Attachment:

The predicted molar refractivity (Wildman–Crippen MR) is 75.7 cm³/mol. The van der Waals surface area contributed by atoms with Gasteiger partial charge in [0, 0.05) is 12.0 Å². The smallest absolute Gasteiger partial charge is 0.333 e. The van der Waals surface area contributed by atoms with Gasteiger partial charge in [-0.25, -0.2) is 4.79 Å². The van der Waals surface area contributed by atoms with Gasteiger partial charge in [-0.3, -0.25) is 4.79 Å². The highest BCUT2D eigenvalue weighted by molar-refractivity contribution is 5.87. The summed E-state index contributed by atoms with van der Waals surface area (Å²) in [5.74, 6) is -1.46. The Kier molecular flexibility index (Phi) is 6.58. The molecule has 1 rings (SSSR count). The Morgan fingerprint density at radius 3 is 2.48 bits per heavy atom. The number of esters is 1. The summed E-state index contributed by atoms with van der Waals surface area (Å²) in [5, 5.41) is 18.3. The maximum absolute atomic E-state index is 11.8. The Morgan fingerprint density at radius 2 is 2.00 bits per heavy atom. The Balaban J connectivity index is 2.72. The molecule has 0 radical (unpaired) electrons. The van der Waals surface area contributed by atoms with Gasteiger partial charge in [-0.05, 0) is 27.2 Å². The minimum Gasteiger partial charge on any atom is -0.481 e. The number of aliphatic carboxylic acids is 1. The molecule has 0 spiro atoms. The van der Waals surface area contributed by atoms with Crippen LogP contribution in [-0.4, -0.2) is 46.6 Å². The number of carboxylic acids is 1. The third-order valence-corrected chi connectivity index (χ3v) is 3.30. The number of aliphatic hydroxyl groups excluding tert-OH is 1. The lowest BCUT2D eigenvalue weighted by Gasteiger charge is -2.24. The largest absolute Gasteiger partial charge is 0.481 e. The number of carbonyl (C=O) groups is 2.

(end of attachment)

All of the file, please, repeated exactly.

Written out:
The predicted molar refractivity (Wildman–Crippen MR) is 75.7 cm³/mol. The van der Waals surface area contributed by atoms with Gasteiger partial charge in [0, 0.05) is 12.0 Å². The smallest absolute Gasteiger partial charge is 0.333 e. The van der Waals surface area contributed by atoms with Gasteiger partial charge in [-0.25, -0.2) is 4.79 Å². The van der Waals surface area contributed by atoms with Gasteiger partial charge in [-0.3, -0.25) is 4.79 Å². The highest BCUT2D eigenvalue weighted by molar-refractivity contribution is 5.87. The summed E-state index contributed by atoms with van der Waals surface area (Å²) in [5.74, 6) is -1.46. The Kier molecular flexibility index (Phi) is 6.58. The molecule has 1 rings (SSSR count). The Morgan fingerprint density at radius 3 is 2.48 bits per heavy atom. The number of esters is 1. The summed E-state index contributed by atoms with van der Waals surface area (Å²) in [5, 5.41) is 18.3. The maximum absolute atomic E-state index is 11.8. The Morgan fingerprint density at radius 2 is 2.00 bits per heavy atom. The Balaban J connectivity index is 2.72. The molecule has 0 radical (unpaired) electrons. The van der Waals surface area contributed by atoms with Gasteiger partial charge in [-0.05, 0) is 27.2 Å². The minimum Gasteiger partial charge on any atom is -0.481 e. The number of aliphatic carboxylic acids is 1. The molecule has 0 spiro atoms. The van der Waals surface area contributed by atoms with Crippen LogP contribution in [-0.4, -0.2) is 46.6 Å². The number of carboxylic acids is 1. The third-order valence-corrected chi connectivity index (χ3v) is 3.30. The number of aliphatic hydroxyl groups excluding tert-OH is 1. The lowest BCUT2D eigenvalue weighted by Gasteiger charge is -2.24. The largest absolute Gasteiger partial charge is 0.481 e. The number of carbonyl (C=O) groups is 2.